Deciding to go to Maui is easy. Deciding what to do with your precious time once in paradise, is where things can get complicated. The second largest island in Hawaii, Maui boasts more than 30 miles of beautiful beaches. Warm, blue seas are home to coral and critters every color in the rainbow. And then there’s the waterfalls. There’s never enough time to do it all, but our must-do Maui adventures are a good way to start, and make a splash.
1. Fly High Above Ka’anapali Beach
You’ll get some of the best views of Ka’anapali Beach from a boat – well, from behind a boat – parasailing along the coast. Soaring into the sky can seem intimidating, but parasailing is amazingly peaceful and surprisingly quiet once you float, up, up and away. UFO Parasail allows guests to fly solo, tandem or three at a time, making it a fun activity for families. You don’t have to get wet, take-offs and landings are completely dry, but going for a dip is a whole lot of fun, and makes folks watching from shore even more envious. Parasailing runs seasonally on Maui, from May to December, when the humpback whales aren’t in town.
2. Swim with a Buddy at Black Rock
After you’ve taken in the view from above, it makes sense to see how amazing it also is from below. Ka’anapali Beach’s northernmost cliffs, known as Puu Kekaa or Black Rock, are a favorite spot for green sea turtles, often referred to by their Hawaiian name of honu. The snorkeling couldn’t be easier here. Just drop your towel on the beach, put on your gear and walk right in. If you are lucky enough to see turtles, enjoy the view, but be sure to give the gentle sea creatures plenty of space.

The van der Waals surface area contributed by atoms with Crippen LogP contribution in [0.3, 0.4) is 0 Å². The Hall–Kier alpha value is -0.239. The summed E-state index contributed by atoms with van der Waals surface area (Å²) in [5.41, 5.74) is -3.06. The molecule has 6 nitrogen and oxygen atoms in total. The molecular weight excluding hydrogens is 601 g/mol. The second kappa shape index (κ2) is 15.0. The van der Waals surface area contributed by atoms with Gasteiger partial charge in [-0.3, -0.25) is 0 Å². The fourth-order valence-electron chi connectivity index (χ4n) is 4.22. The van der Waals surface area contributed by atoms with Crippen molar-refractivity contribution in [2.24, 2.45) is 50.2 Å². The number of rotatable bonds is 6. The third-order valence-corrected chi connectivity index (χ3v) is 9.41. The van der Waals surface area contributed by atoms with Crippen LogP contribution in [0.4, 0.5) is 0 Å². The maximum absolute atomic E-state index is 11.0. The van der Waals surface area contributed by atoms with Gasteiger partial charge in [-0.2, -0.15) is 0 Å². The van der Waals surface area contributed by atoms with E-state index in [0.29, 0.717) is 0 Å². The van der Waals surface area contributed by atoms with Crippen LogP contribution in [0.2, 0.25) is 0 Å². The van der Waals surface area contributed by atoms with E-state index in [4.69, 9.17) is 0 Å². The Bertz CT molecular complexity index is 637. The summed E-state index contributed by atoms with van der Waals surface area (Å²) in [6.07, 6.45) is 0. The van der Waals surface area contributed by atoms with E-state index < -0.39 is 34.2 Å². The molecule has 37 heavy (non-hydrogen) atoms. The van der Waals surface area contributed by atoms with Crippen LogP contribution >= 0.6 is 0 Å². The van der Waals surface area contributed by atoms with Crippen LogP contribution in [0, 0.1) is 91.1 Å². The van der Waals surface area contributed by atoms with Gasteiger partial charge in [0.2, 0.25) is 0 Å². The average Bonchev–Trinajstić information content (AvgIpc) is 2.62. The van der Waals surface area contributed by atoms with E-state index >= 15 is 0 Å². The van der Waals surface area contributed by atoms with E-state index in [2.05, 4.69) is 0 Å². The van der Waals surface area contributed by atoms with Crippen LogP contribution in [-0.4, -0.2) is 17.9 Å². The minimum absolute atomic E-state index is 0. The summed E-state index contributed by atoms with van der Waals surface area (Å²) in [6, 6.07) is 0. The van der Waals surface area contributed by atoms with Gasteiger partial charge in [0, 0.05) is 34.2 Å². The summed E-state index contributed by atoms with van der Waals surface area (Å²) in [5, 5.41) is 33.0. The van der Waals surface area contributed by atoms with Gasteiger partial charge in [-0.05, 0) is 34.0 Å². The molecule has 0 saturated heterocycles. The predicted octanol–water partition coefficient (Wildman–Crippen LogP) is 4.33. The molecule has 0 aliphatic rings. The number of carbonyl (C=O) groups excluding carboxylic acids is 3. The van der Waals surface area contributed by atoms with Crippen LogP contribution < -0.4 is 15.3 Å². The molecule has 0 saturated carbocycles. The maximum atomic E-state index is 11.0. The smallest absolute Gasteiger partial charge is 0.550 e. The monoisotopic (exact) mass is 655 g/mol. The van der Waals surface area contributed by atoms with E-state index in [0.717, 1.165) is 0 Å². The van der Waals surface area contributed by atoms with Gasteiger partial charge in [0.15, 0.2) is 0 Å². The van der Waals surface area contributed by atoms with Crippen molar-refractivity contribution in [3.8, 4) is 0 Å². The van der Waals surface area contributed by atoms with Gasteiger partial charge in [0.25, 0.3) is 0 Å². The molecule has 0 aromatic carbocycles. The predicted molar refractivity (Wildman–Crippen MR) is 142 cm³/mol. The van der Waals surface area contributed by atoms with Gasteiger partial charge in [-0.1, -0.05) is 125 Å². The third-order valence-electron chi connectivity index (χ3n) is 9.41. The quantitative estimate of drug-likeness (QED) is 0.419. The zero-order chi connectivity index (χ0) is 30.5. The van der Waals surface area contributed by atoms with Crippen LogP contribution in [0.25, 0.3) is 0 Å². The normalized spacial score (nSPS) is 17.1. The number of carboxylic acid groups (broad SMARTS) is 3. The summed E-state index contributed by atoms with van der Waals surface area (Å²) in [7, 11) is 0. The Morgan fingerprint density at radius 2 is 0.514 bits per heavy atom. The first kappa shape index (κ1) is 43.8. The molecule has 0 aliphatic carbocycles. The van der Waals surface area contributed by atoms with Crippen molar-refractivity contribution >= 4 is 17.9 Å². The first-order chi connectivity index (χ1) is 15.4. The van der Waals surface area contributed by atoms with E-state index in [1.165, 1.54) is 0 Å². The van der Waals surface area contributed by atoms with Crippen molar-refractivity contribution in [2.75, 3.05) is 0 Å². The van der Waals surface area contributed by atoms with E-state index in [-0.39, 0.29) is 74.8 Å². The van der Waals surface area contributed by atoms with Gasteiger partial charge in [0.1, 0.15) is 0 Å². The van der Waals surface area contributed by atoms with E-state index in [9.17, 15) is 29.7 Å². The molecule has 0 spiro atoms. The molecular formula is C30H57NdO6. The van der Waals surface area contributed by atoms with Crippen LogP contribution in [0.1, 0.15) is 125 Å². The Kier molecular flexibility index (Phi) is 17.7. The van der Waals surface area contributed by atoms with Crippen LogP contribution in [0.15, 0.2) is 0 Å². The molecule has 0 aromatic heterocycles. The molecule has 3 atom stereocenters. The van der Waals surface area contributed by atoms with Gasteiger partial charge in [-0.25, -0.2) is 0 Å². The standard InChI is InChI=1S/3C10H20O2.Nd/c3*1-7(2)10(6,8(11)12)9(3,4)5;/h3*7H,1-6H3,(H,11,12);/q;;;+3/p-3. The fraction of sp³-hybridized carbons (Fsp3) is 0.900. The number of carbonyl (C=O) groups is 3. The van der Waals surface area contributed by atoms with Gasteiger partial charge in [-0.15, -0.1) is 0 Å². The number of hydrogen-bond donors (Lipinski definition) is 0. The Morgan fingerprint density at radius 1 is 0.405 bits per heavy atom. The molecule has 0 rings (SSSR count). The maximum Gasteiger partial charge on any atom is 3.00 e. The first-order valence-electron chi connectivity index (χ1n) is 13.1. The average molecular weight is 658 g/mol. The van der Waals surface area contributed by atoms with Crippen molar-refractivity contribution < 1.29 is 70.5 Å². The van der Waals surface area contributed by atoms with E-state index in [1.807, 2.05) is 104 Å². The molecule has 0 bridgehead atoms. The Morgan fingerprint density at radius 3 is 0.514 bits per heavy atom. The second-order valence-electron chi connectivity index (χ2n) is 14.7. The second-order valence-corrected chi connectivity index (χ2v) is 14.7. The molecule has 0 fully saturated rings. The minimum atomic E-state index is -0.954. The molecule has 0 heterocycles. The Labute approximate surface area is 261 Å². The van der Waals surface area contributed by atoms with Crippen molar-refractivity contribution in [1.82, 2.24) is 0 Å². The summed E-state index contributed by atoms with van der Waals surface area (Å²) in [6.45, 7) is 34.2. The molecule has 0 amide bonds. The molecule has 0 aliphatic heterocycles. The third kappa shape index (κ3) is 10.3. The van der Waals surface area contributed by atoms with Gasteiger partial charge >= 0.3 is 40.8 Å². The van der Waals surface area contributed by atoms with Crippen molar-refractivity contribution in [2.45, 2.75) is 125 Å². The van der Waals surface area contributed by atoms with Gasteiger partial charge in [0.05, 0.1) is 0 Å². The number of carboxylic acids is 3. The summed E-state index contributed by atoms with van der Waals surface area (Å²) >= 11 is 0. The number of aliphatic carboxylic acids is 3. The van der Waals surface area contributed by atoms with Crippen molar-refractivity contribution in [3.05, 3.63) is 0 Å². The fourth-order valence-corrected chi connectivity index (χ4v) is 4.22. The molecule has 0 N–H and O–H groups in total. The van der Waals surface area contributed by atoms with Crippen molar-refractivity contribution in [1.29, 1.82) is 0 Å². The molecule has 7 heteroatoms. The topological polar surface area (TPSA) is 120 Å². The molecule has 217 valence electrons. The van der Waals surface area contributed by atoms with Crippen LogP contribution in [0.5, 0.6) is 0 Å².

3. Cruise to Molokini Crater
Three miles from Maui’s southwestern coast, Molokini is a small, crescent moon-shaped island home to more than 250 species of tropical fish and equally colorful coral. Trilogy tours depart in the morning from Ma’alaea Harbor, and include a second snorkeling stop after exploring Molokini. Whale watching is an added perk during the winter. Wear your swimsuit, but bring a towel, change of clothes and non-aerosol, preferably reef-safe, sunscreen.
4. Take Mermaid Swim Lessons
Fairy “tails” do come true in Maui. It takes a bit of practice to get a feel for life with a tail, but instructors from Hawaii Mermaid Adventures will have you cruising through hoops and doing backflips in the waves with ease. (During whale season, after you get the hang of diving deeper and get more comfortable in the water, listen closely and you might even hear nearby humpbacks singing.) Lessons are held first thing in the morning at Makena Landing Park, an easy drive from Wailea, and mermaids are always within eyesight of the shore along with their certified lifeguard instructors. Before you start splashing, you’ll spend some time on dry land, listening to legends of famous mermaids and learning about how visitors can protect Hawaii’s unique ocean habitat. Tails fit all shapes and sizes from 50 to 190 pounds, meaning mer-men can splash around too. There’s no age requirement for kids, they just need to be comfortable in the water.
5. The Road to Hana
The Road to Hana is legendary for many reasons; 620 curves and 59 bridges, to be exact. (I didn’t count, but someone from the Hawaii Tourism Authority, apparently did.) The winding road takes you alongside cascading waterfalls, beaches and through lush rainforests. Plan on two to four hours to make the drive, and don’t hesitate to stop and enjoy the many views. Waianapanapa State Park and its beautiful black sand beach is an easy stop, that’s close to Hana and has plenty of parking.
The destination of Hana, itself, is just as much fun as the journey getting there. With no traffic lights and just one gas station, small towns like Hana are a rarity. After the long stretch behind the wheel, if giving your legs a workout sounds appealing, be sure to head a bit past Hana to Haleakala National Park, Kipahulu. The popular Pools of ‘O’heo attract most visitors, but the hike through a bamboo forest on Pipiwai Trail is a show stealer, that ends at 400-foot Waimoku Falls.